During Reagan’s presidency, his “tough on crime” rhetoric resulted in a sharp increase in prison population and incarceration rates. As a result, prison populations in the U.S. continue to increase at a rate faster than any other nation in the world.  However, Obama was the first president in 36 years to leave office with a lower federal prison population than when he started.

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Federal prison population (Pew Research Center/Vox)

During Obama’s presidency, he took executive action to pardon 1,324 inmates charged with nonviolent drug offenses and backed former Attorney General, Eric Holder, on his Smart on Crime Initiative, which placed pressure on federal prosecutors to stop charging low-level drug offenders. In 2010, he signed into law the Fair Sentencing Act, which reduced the sentencing disparity between powder cocaine and crack cocaine. This disparity explicitly targeted the Black community during the “war on drugs” and “tough on crime” eras.

Obama stressed the importance of looking at drug addiction through the lens of a health problem, not a criminal justice problem. He often explained the hypocrisy in locking up children and individuals for low-level drug offenses, while many lawmakers have used drugs before–admitting his trial use of marijuana and cocaine. All of this was to stop prison overcrowding and put an end to oppressive laws that disproportionately targeted people of color.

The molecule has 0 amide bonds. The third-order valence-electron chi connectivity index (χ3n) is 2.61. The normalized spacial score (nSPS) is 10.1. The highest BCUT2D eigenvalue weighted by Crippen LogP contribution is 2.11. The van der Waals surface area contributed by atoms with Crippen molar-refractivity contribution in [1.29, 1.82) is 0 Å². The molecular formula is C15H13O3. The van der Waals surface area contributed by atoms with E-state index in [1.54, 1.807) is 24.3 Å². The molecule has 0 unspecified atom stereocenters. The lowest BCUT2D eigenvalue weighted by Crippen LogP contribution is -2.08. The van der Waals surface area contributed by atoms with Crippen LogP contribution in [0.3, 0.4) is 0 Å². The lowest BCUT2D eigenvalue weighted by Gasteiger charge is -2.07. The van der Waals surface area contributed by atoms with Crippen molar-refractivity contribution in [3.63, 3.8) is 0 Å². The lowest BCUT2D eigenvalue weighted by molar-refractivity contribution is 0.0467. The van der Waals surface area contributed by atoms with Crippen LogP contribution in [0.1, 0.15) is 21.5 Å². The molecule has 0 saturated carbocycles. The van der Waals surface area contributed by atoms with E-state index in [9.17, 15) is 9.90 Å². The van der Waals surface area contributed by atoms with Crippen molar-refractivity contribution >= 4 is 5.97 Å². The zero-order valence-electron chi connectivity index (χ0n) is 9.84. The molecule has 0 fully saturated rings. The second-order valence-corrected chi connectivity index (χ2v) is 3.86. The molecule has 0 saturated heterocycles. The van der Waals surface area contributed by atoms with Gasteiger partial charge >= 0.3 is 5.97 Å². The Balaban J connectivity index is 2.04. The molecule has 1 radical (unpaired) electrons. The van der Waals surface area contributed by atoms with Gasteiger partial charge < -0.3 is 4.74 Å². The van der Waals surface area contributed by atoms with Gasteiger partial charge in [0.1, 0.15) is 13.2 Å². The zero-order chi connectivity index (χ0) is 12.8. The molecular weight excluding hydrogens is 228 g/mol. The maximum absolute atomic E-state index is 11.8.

Using 2010 Census information, the Prison Policy Initiative calculated that Black folks are five times more likely to be incarcerated than White folks, and Hispanic folks are twice as likely than White folks. Additionally, Black citizens make up 13% of the U.S. population but 40% of the incarcerated population. Hispanics only make up 16% of the U.S. population but 19% of the incarcerated population. This equates to 2,306 Black citizens incarcerated per 100,000 and 831 Hispanic citizens incarcerated per 100,000 people. The statistics for the White population, however, are frighteningly lower. Making up 64% of the population, White folks make up 39% of the incarcerated population, equating to 450 White folks incarcerated per 100,000. From a Vox study on FBI data on racial disparities in police killings, it was found that racial minorities make up about 34% of the general population but account for 62% of unarmed victims killed by police.

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Racial disparities in police shootings (Alvin Chang/Vox)